JIM AXELROD: New York City Fire Captain Paul Washington has a big problem with his department.

PAUL WASHINGTON: This fire department has been all-white, lily white, for almost 150 years now. And I mean, it has to end.

AXELROD: Eight years ago, the fire department was 92 percent white and only 2.8 percent black, in a city that was 24 percent black. A disparity that remains largely unchanged. A group of African-American firefighters sued.

SUZANNE GOLDBERG [COLUMBIA LAW SCHOOL]: The fire department in New York on the one hand is tremendously heroic, and the whole world knows about its heroism. And on the other hand, we have this kind of singular embarrassment.

AXELROD: Last January, a federal judge agreed, ruling the hiring test to become one of New York's bravest was not just discriminatory, but illegal. He ordered the city to fix it.

WASHINGTON: Blacks don't fare as well as whites on this test, probably due to the disparity in education.

AXELROD: Now the judge says the city has been dragging its feet and tightened the screws, appointing a special master to ensure New York does what big cities like Los Angeles, Philadelphia, Boston, and Miami did long ago when they were sued. They now have much greater diversity, but FDNY Deputy Chief Paul Mannix doesn't think New York needs to follow their example. Look at Los Angeles. Look at Philadelphia. Look at Boston.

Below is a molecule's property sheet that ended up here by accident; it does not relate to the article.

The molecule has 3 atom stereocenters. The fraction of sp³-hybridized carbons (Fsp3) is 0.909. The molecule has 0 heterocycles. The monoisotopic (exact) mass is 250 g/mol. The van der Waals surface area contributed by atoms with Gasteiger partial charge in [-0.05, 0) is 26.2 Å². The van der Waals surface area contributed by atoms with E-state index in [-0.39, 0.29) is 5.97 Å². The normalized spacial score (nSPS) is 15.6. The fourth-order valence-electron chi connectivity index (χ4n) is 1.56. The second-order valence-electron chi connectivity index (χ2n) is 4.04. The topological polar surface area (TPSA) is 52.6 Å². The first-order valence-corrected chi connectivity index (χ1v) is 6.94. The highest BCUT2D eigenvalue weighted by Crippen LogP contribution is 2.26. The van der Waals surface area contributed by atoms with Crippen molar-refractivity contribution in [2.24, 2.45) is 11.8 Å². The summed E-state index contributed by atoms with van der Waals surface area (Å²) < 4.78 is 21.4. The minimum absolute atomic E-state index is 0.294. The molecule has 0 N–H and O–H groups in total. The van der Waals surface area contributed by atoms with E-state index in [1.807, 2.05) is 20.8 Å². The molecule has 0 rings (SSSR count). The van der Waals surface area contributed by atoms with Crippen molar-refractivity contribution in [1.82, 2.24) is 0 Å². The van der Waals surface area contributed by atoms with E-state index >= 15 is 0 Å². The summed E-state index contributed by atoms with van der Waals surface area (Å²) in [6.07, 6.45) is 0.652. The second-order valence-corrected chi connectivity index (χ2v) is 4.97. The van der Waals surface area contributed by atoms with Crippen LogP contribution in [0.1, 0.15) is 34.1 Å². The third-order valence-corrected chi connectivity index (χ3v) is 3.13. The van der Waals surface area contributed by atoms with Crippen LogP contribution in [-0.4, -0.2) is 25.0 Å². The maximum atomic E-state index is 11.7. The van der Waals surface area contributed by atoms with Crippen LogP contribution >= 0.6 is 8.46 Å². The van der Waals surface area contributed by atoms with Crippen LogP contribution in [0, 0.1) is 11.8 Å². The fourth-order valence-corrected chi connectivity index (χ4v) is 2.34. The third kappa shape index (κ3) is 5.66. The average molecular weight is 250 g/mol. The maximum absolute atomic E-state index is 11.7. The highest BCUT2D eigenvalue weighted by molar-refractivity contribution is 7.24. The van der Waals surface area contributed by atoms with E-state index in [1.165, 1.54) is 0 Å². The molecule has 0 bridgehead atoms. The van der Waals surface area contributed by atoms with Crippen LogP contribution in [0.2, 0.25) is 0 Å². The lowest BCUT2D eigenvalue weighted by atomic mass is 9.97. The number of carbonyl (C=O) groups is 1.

PAUL MANNIX: Quotas. Quotas. Quotas.

AXELROD: Whatever your method, they corrected racial imbalance.

MANNIX: By using quotas, and we are against quotas.

AXELROD: Miami, in particular, expanded recruitment by targeting young minorities still in public schools with high school EMT training classes. Today they have firefighters like Maurice Kemp to show for it. That's Chief Maurice Kemp, the department's first African-American in charge.
MAURICE KEMP: Like all other major city departments, it doesn't come without a struggle. I mean, we have to be conscious of the fact that we need to be diverse.

AXELROD: Mannix believes the current FDNY test focuses too much on producing a racially diverse department and not enough on identifying the strongest candidates regardless of race.

MANNIX: You're asking me to make my job more dangerous to – to satisfy a social engineering experiment.

AXELROD: Mannix doesn't officially speak for the city, but both the fire department and the mayor declined our request for an interview. In a statement, the city said that it disagrees with the court's findings that these tests were discriminatory and intends to appeal. The city says next time it hires, the incoming class will be one-third minority. But no new firefighters have been hired in the last two years and no one knows when the city will hire again.

GOLDBERG: I find it shocking that the fire department looks like it does today. And the city is fighting the decision and threatening appeal rather than going ahead and giving the city the fire department that it deserves.

WASHINGTON: I want to see black New Yorkers share in this job, because, as I say, it's not a good job, it's a great job.

AXELROD: The only thing Paul Washington wants to change about this great job is the way New York City decides who gets it. Jim Axelrod, CBS News, New York.
Kyle Drennen
Kyle Drennen
Kyle Drennen is a News Analyst for MRC